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14:14 PM

First-Time Pregnancy Complications Linked to Increased Risk of Hypertension as Soon as Three Years Post-Partum

Pregnancy history, prevention strategies may hold a key to improving longer-term health outcomes

Women who experience complications such as preterm births and preeclampsia during their first pregnancy are nearly twice more likely than women without complications to develop high blood pressure later in life — some as quickly as three years later, according to a recent study.

The researchers found that 31% of the women with at least one adverse outcome during their first pregnancy experienced chronic hypertension, while only 17% of those who did not experience complications developed this condition. The risk of developing chronic hypertension grows even higher with additional adverse outcomes.

Brian Mercer, MD, Chair, Obstetrics & Gynecology, The MetroHealth System, is the Principal Investigator for the MetroHealth site, and MetroHealth patients are participants in the study.

Researchers say their findings underscore the need for doctors to focus more aggressively on knowing the health histories of women — both during their pregnancies to help prevent adverse outcomes, and afterwards to flag their risks for future cardiovascular events. Dr. Mercer says “We want physicians to know that if their patients had any complication during pregnancy, their routine health care needs to include monitoring blood pressure, weight and cholesterol.”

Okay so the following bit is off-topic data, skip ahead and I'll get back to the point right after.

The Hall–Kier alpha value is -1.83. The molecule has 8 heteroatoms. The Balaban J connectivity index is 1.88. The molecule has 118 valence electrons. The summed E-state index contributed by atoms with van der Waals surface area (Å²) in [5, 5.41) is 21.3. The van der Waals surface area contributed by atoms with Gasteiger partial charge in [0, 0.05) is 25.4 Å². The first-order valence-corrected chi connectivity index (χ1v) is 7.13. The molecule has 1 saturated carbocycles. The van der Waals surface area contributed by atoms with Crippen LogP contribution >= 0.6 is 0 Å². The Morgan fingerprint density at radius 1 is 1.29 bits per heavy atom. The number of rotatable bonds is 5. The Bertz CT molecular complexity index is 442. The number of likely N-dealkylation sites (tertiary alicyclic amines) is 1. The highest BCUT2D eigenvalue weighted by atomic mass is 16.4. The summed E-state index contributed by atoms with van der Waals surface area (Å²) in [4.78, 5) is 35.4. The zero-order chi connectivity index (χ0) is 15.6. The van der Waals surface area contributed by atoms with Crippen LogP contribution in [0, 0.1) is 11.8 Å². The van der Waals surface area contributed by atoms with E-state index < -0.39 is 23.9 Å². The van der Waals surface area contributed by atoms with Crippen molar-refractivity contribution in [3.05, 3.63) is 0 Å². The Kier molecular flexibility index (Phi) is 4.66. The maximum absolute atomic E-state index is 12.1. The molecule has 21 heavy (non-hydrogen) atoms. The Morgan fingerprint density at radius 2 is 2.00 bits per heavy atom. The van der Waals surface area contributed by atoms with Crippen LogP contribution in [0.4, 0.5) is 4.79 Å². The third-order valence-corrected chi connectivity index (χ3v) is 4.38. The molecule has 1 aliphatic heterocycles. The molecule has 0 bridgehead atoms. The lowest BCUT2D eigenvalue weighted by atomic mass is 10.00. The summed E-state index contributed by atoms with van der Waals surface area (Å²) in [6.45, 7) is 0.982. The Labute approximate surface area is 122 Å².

The study of more than 4,000 women, published in the Journal of the American Heart Association, was funded largely by the National Heart, Lung, and Blood Institute (NHLBI), part of the National Institutes of Health (NIH).

About the MetroHealth System

Founded in 1837, MetroHealth is leading the way to a healthier you and a healthier community through service, teaching, discovery, and teamwork. Cuyahoga County’s public, safety-net hospital system, MetroHealth meets people where they are, providing care through five hospitals, four emergency departments and more than 20 health centers. Each day, our nearly 9,000 employees focus on providing our community with equitable healthcare — through patient-focused research, access to care, and support services — that seeks to eradicate health disparities rooted in systematic barriers. For more information, visit